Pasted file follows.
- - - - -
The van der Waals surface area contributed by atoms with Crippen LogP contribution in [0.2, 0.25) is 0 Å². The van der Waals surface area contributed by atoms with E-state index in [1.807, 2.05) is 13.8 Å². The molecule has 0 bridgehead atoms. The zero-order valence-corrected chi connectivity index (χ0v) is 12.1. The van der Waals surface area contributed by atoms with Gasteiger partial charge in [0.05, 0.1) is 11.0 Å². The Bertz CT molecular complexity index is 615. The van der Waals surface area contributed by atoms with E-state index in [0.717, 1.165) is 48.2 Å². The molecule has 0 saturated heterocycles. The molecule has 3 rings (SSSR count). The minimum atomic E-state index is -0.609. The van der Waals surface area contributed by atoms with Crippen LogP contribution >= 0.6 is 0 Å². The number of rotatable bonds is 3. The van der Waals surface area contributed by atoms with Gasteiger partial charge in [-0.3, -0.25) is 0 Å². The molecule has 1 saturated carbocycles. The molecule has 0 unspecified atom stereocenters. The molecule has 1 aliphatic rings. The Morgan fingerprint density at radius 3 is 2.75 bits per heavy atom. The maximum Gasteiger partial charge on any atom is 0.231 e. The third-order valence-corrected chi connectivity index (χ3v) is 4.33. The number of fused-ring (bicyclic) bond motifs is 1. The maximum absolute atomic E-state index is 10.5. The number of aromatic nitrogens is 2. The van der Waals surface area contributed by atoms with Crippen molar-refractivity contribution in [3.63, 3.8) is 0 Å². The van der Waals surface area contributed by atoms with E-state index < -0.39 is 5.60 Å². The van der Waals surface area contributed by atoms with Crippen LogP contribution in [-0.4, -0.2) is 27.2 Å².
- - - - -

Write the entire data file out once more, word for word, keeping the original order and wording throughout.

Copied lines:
The van der Waals surface area contributed by atoms with Crippen LogP contribution in [0.2, 0.25) is 0 Å². The van der Waals surface area contributed by atoms with E-state index in [1.807, 2.05) is 13.8 Å². The molecule has 0 bridgehead atoms. The zero-order valence-corrected chi connectivity index (χ0v) is 12.1. The van der Waals surface area contributed by atoms with Gasteiger partial charge in [0.05, 0.1) is 11.0 Å². The Bertz CT molecular complexity index is 615. The van der Waals surface area contributed by atoms with E-state index in [0.717, 1.165) is 48.2 Å². The molecule has 0 saturated heterocycles. The molecule has 3 rings (SSSR count). The minimum atomic E-state index is -0.609. The van der Waals surface area contributed by atoms with Crippen LogP contribution >= 0.6 is 0 Å². The number of rotatable bonds is 3. The van der Waals surface area contributed by atoms with Gasteiger partial charge in [-0.3, -0.25) is 0 Å². The molecule has 1 saturated carbocycles. The molecule has 0 unspecified atom stereocenters. The molecule has 1 aliphatic rings. The Morgan fingerprint density at radius 3 is 2.75 bits per heavy atom. The maximum Gasteiger partial charge on any atom is 0.231 e. The third-order valence-corrected chi connectivity index (χ3v) is 4.33. The number of fused-ring (bicyclic) bond motifs is 1. The maximum absolute atomic E-state index is 10.5. The number of aromatic nitrogens is 2. The van der Waals surface area contributed by atoms with Crippen molar-refractivity contribution in [3.63, 3.8) is 0 Å². The van der Waals surface area contributed by atoms with E-state index < -0.39 is 5.60 Å². The van der Waals surface area contributed by atoms with Crippen LogP contribution in [-0.4, -0.2) is 27.2 Å².